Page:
Thursday, September 20, 2012

Tell a Tale: The Philosopher's Kiss

“Anything we do to fight misery and ignorance and poverty,
 no matter how imperfect it may be,
 is still better than doing nothing at all.”
Peter Prange, The Philosopher's Kiss 

Summary (from Goodreads):
Paris, 1747. Betrayed by God and humanity, Sophie moves to the seething capital of the kingdom. To survive, she works at Café Procope, the meeting place for freethinkers and revolutionaries.

Against her will she falls deeply in love with one of the regular customers: Denis Diderot, the famed philosopher and a married man. He and his colleagues are planning the most dangerous book in the world since the appearance of the Bible: an encyclopedia. Even more explosive are the covert references in the Encyclopedia that threaten to undermine both the monarchy and the church. But Sophie soon realizes that the stakes are even higher for her personally. At risk are her right to freedom, love, and happiness.

With a backdrop like Paris and Versailles, along with the royal court and the controversy of the Encyclopedia, I had pretty high hopes for this book. I ended up having to push myself to finish the last third of it though. Sophie seemed like an unrealistic character, Diderot seemed like a self-obsessed ego maniac, and I didn't really understand Sartine's hang ups about his marriage. It was OK, but I think the author missed many opportunities to draw from the fascinating lives of real historical figures, both literary and royalty, who were involved in the birth of the first Encyclopedia. Unfortunately this was just so-so for me.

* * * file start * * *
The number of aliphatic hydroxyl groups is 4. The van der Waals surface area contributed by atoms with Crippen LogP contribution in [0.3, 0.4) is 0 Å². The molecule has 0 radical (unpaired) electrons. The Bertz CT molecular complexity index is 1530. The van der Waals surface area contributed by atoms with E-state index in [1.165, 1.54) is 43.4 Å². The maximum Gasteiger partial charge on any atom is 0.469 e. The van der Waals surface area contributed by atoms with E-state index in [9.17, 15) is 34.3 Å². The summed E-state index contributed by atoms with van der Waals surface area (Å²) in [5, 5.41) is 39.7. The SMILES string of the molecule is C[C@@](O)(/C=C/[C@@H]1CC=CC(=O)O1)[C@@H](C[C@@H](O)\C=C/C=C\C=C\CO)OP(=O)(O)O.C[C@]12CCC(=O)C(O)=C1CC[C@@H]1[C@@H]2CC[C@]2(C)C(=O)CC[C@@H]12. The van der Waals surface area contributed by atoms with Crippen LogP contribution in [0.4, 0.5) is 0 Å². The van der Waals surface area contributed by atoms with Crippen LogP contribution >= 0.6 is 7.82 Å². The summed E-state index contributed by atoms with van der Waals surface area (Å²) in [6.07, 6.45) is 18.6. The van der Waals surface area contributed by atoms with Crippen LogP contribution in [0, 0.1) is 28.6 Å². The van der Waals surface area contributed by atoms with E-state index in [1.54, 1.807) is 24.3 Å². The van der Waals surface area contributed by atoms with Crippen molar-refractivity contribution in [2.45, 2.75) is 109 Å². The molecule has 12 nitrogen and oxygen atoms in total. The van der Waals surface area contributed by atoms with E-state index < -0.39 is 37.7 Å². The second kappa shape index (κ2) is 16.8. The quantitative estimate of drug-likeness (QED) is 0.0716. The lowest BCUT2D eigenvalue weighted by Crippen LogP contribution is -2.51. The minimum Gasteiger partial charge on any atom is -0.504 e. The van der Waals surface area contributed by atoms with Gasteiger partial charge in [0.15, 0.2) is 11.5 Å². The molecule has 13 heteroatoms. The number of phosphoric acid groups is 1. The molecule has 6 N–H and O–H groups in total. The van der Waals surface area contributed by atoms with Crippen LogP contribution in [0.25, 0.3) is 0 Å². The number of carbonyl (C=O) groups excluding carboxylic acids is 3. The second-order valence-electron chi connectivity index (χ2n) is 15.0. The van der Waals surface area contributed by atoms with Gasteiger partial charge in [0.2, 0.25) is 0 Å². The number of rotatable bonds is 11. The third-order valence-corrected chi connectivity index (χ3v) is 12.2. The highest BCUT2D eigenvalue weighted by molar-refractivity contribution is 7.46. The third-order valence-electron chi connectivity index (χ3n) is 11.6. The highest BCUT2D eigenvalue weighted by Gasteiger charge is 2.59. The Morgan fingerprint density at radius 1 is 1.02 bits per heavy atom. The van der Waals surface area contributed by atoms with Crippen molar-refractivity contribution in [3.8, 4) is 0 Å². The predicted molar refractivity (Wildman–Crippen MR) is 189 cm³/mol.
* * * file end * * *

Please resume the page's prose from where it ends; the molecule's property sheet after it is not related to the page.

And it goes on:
When I told someone that I was reading a book about the first encyclopedia ever written they looked at me like I was crazy...and the dullest person on the planet.  It is interesting though that there was a time when knowledge was dangerous and even forbidden for particular people in society, and that's just basic knowledge about how things work.  Of course, philosophical ideas and questioning of authority such as kings and gods has always been forbidden (even in today's world).

The main storyline of this book is quite fascinating.  It's just the characters that I found trying.  So, if you're willing to look past that you just might get caught up in the idea that there are people who will risk all for their passion to share knowledge.

Almost every family had a set of encyclopedias in their home at one time.  Do you remember using yours?  Do you still have it?  Share your thoughts below~

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